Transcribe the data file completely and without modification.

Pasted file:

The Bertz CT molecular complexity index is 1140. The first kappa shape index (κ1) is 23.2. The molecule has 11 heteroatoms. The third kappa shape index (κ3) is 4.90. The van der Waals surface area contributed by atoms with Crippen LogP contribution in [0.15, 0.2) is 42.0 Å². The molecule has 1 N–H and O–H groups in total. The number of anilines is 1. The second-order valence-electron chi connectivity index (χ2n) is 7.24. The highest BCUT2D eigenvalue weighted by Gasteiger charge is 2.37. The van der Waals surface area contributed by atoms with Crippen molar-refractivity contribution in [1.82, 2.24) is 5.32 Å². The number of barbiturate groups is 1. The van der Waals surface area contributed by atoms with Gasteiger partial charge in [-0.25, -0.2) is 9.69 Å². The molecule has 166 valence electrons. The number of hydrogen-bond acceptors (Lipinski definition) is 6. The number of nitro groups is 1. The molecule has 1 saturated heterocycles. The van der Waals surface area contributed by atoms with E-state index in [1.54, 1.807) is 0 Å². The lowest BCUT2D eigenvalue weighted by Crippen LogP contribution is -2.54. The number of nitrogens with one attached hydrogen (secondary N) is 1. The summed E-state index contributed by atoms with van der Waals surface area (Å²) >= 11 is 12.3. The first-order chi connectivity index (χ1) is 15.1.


The Bertz CT molecular complexity index is 1140. The first kappa shape index (κ1) is 23.2. The molecule has 11 heteroatoms. The third kappa shape index (κ3) is 4.90. The van der Waals surface area contributed by atoms with Crippen LogP contribution in [0.15, 0.2) is 42.0 Å². The molecule has 1 N–H and O–H groups in total. The number of anilines is 1. The second-order valence-electron chi connectivity index (χ2n) is 7.24. The highest BCUT2D eigenvalue weighted by Gasteiger charge is 2.37. The van der Waals surface area contributed by atoms with Crippen molar-refractivity contribution in [1.82, 2.24) is 5.32 Å². The number of barbiturate groups is 1. The van der Waals surface area contributed by atoms with Gasteiger partial charge in [-0.25, -0.2) is 9.69 Å². The molecule has 166 valence electrons. The number of hydrogen-bond acceptors (Lipinski definition) is 6. The number of nitro groups is 1. The molecule has 1 saturated heterocycles. The van der Waals surface area contributed by atoms with E-state index in [1.54, 1.807) is 0 Å². The lowest BCUT2D eigenvalue weighted by Crippen LogP contribution is -2.54. The number of nitrogens with one attached hydrogen (secondary N) is 1. The summed E-state index contributed by atoms with van der Waals surface area (Å²) >= 11 is 12.3. The first-order chi connectivity index (χ1) is 15.1.